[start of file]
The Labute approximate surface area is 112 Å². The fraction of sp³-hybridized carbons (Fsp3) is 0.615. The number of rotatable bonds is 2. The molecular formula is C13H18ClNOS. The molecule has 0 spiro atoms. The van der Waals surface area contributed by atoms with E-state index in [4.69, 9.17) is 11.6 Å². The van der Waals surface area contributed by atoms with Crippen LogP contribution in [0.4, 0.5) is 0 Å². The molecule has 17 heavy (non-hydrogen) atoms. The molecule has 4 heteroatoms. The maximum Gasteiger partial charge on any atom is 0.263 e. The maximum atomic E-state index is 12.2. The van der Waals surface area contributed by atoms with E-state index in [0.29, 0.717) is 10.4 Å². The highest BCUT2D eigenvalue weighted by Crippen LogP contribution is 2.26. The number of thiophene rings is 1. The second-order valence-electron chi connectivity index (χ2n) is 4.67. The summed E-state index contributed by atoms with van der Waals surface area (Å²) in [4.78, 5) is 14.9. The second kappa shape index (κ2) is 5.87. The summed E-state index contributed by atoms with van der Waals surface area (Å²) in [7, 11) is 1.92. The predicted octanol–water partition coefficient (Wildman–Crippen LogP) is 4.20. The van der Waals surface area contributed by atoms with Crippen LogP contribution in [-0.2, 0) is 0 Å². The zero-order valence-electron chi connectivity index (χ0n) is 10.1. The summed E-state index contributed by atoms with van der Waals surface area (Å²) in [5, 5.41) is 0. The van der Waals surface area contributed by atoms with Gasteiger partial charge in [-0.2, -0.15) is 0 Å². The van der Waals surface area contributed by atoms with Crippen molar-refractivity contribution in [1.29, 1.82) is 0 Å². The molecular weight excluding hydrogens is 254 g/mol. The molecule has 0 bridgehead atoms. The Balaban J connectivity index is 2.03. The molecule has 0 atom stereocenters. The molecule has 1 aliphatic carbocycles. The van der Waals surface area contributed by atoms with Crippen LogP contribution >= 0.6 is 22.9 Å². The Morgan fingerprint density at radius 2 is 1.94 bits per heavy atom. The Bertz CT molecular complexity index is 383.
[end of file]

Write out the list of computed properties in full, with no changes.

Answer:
The Labute approximate surface area is 112 Å². The fraction of sp³-hybridized carbons (Fsp3) is 0.615. The number of rotatable bonds is 2. The molecular formula is C13H18ClNOS. The molecule has 0 spiro atoms. The van der Waals surface area contributed by atoms with E-state index in [4.69, 9.17) is 11.6 Å². The van der Waals surface area contributed by atoms with Crippen LogP contribution in [0.4, 0.5) is 0 Å². The molecule has 17 heavy (non-hydrogen) atoms. The molecule has 4 heteroatoms. The maximum Gasteiger partial charge on any atom is 0.263 e. The maximum atomic E-state index is 12.2. The van der Waals surface area contributed by atoms with E-state index in [0.29, 0.717) is 10.4 Å². The highest BCUT2D eigenvalue weighted by Crippen LogP contribution is 2.26. The number of thiophene rings is 1. The second-order valence-electron chi connectivity index (χ2n) is 4.67. The summed E-state index contributed by atoms with van der Waals surface area (Å²) in [4.78, 5) is 14.9. The second kappa shape index (κ2) is 5.87. The summed E-state index contributed by atoms with van der Waals surface area (Å²) in [7, 11) is 1.92. The predicted octanol–water partition coefficient (Wildman–Crippen LogP) is 4.20. The van der Waals surface area contributed by atoms with Crippen LogP contribution in [-0.2, 0) is 0 Å². The zero-order valence-electron chi connectivity index (χ0n) is 10.1. The summed E-state index contributed by atoms with van der Waals surface area (Å²) in [5, 5.41) is 0. The van der Waals surface area contributed by atoms with Gasteiger partial charge in [-0.2, -0.15) is 0 Å². The van der Waals surface area contributed by atoms with Crippen molar-refractivity contribution in [1.29, 1.82) is 0 Å². The molecular weight excluding hydrogens is 254 g/mol. The molecule has 0 bridgehead atoms. The Balaban J connectivity index is 2.03. The molecule has 0 atom stereocenters. The molecule has 1 aliphatic carbocycles. The van der Waals surface area contributed by atoms with Crippen LogP contribution >= 0.6 is 22.9 Å². The Morgan fingerprint density at radius 2 is 1.94 bits per heavy atom. The Bertz CT molecular complexity index is 383.